Senin, 22 April 2013

Re: [CanPassRail] PTC was Perceived Risk on Various Modes

 

I think I'll celebrate. After only 55 posts to this group, it appears my posts may no longer be under moderation. Time for a high-calorie lunch.

Knut:

I believe that LED lamps are currently being used under a waiver of regulations. Typically, to get a waiver you have to prove that it is just as safe or safer than the current designs.

As to locking the gates down, currently they drop with gravity. The power is removed from the motor that raises the gates and holds them in the upright position, and they drop to horizontal. That is fail-safe in that if the power fails, the gates drop.

As to people manually raising the gates, yes that has happened occasionally in the past, but is very rare. Broken gates are more of a problem. Personally, I don't think a locking mechanism is that necessary, when you consider that more than have the crossings in the country have no automatic protection at all, and maybe half of those with protection have no gates. Any extra money should be spent on those rather than eliminating an extremely rare possibility.

James

--- In Canadian-Passenger-Rail@yahoogroups.com, Knut <knut@...> wrote:
>
> Thanks,
>
> I see the regulation could use updating in other areas as well, for instance:
>
> 10. Electric light units shall be equipped with a lamp having a rating of at least 18 watts and operated within 10 per cent of rated voltage.
>
> This pretty well eliminates LEDs or other high efficiency light sources.
> The requirements should really be minimum light intensity in lumens rather than wattage
>
> There is also no mention that the gates should be designed so that they cannot be easily lifted manually.
> I have seen that requirement in other jurisdictions and as previously discussed, a few of the really bad crossing accidents happened that way.
>
> The regulation describes a fail-safe mechanism with the gate lowered permanently, so locking them in that position seems reasonable with someone in authority required to unlock them if they do fail in the locked position.
>
> As to the proposed regulation - I find it great that a worse case situation was looked at that I didn't think of - not that I spent much time on it.
> A vehicle stopped at a crossing (that is clear) because company regulations (or legislation ) requires it and then starting to proceed across just as the warning lights start to activate, seems to be the worst scenario - also pedestrians whose mobility is impaired which is also mentioned.
>
> Interesting subject, but I think we have pretty well exhausted it.
>
> Knut
>
> -----------------
>
>
>
> On 2013-04-22, at 11:25 AM, James wrote:
>
> > Knut:
> >
> > The references in the previous post were to a draft regulation, which has not yet been put into force. Here is a link to the current regulation:
> >
> > http://laws.justice.gc.ca/eng/regulations/C.R.C.,_c._1183/page-2.html#docCont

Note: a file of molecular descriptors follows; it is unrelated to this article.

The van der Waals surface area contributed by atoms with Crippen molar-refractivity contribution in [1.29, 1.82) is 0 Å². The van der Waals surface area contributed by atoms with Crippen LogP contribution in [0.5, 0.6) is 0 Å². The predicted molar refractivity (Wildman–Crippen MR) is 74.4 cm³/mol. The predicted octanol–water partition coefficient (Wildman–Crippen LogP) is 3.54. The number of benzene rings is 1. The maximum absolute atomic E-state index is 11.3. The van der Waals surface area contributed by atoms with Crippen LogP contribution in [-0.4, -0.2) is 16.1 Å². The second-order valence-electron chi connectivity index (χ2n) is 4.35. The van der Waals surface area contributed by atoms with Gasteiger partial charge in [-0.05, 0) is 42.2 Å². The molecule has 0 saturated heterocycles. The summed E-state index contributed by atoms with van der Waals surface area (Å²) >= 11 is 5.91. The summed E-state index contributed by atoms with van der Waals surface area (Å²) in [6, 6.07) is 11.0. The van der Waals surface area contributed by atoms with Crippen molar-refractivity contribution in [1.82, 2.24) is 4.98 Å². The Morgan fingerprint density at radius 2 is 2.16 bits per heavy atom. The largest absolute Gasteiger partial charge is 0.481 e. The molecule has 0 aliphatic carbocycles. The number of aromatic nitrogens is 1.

> >
> > The pertinent part:
> >
> > =======================
> > 12. (1) Signals shall operate for not less than 20 seconds before the crossing is entered by a train at a speed in excess of 10 m.p.h.; provided that where the distance as measured parallel to the centre line of the highway between the governing signal and clearance on the opposite side of the farthest protected track on which trains operate in excess of 10 m.p.h. is more than 35 feet, the operation time of 20 seconds shall be increased one second for each additional 10 feet or fraction thereof; signals shall continue to operate until the train has cleared the crossing.
> > =======================
> >
> > That is where the 20 second requirement is defined. As noted by other posts, railways typically add 10 percent margin to the minimum, so it often becomes 22 seconds in actual application.
> >
> > As I understand it, the railways may be voluntarily designing new crossing protection based on the draft regulation, but I believe it is also supposed to be phased in, so existing crossings won't have to be changed immediately.
> >
> > James
> >
> > --- In Canadian-Passenger-Rail@yahoogroups.com, Knut <knut@> wrote:
> > >
> > > Thanks for posting those details.
> > > I'm glad to see that all this is spelled out in detail and specifically covers the long commercial vehicles in use today.
> > >
> > > But somehow perhaps I misunderstood the 20 seconds (or 22 seconds) that have consistently been quoted.
> > > I thought that was the minimum time between the activation of the warning signals and the actual arrival of the train.
> > >
> > > If I add up the times in the post below I get as a "normal" minimum interval:
> > > 7 seconds from the start of the warning signal to the onset of lowering the gates
> > > 15 seconds worst case to lower the gates to the final position
> > > 5 seconds after that the earliest time a train should arrive
> > > …which adds up to a total time of 27 seconds, not 20 or 22.
> > > That just happens to be the same number as was posted previously for the UK.
> > >
> > > Does the 20 second interval only apply for crossings without gates?
> > > Seems a bit confusing.
> > >
> > > Knut
> > >
> >
> >
>
>
>
> [Non-text portions of this message have been removed]
>

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